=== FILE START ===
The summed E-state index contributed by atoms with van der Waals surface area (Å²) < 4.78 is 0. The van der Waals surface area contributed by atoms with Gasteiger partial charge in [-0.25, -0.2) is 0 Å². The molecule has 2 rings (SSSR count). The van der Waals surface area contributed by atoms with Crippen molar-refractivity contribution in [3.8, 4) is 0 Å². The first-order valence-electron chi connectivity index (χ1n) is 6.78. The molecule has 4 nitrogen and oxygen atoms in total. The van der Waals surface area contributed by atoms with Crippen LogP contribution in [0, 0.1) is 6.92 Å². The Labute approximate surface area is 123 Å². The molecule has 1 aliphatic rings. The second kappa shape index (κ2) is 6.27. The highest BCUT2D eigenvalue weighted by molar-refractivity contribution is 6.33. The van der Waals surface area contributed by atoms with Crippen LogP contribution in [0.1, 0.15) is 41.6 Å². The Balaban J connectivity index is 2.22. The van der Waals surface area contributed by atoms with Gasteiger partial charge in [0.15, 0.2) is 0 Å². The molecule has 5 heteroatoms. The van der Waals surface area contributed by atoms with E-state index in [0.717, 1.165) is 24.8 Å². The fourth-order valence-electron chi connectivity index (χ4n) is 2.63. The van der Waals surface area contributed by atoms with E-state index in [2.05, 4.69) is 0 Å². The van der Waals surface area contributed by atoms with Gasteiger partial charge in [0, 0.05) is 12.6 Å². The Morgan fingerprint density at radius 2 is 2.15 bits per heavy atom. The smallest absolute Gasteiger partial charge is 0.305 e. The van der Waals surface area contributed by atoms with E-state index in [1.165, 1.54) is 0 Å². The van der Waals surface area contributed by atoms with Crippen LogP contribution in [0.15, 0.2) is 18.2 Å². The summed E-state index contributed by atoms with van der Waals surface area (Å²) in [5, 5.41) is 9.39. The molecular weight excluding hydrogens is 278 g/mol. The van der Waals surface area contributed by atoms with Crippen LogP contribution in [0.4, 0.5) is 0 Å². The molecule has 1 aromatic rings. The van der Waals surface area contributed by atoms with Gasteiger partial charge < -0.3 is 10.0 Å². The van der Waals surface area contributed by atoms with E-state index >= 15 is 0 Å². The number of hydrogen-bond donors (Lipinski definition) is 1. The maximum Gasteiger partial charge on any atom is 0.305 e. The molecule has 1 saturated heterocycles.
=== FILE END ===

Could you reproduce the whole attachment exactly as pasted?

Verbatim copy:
The summed E-state index contributed by atoms with van der Waals surface area (Å²) < 4.78 is 0. The van der Waals surface area contributed by atoms with Gasteiger partial charge in [-0.25, -0.2) is 0 Å². The molecule has 2 rings (SSSR count). The van der Waals surface area contributed by atoms with Crippen molar-refractivity contribution in [3.8, 4) is 0 Å². The first-order valence-electron chi connectivity index (χ1n) is 6.78. The molecule has 4 nitrogen and oxygen atoms in total. The van der Waals surface area contributed by atoms with Crippen LogP contribution in [0, 0.1) is 6.92 Å². The Labute approximate surface area is 123 Å². The molecule has 1 aliphatic rings. The second kappa shape index (κ2) is 6.27. The highest BCUT2D eigenvalue weighted by molar-refractivity contribution is 6.33. The van der Waals surface area contributed by atoms with Crippen LogP contribution in [0.1, 0.15) is 41.6 Å². The Balaban J connectivity index is 2.22. The van der Waals surface area contributed by atoms with Gasteiger partial charge in [0.15, 0.2) is 0 Å². The molecule has 5 heteroatoms. The van der Waals surface area contributed by atoms with E-state index in [0.717, 1.165) is 24.8 Å². The fourth-order valence-electron chi connectivity index (χ4n) is 2.63. The van der Waals surface area contributed by atoms with E-state index in [2.05, 4.69) is 0 Å². The van der Waals surface area contributed by atoms with Gasteiger partial charge in [0, 0.05) is 12.6 Å². The Morgan fingerprint density at radius 2 is 2.15 bits per heavy atom. The smallest absolute Gasteiger partial charge is 0.305 e. The van der Waals surface area contributed by atoms with E-state index in [1.165, 1.54) is 0 Å². The van der Waals surface area contributed by atoms with Crippen LogP contribution in [0.15, 0.2) is 18.2 Å². The summed E-state index contributed by atoms with van der Waals surface area (Å²) in [5, 5.41) is 9.39. The molecular weight excluding hydrogens is 278 g/mol. The van der Waals surface area contributed by atoms with Crippen LogP contribution in [0.4, 0.5) is 0 Å². The molecule has 1 aromatic rings. The van der Waals surface area contributed by atoms with Gasteiger partial charge < -0.3 is 10.0 Å². The van der Waals surface area contributed by atoms with E-state index >= 15 is 0 Å². The number of hydrogen-bond donors (Lipinski definition) is 1. The maximum Gasteiger partial charge on any atom is 0.305 e. The molecule has 1 saturated heterocycles.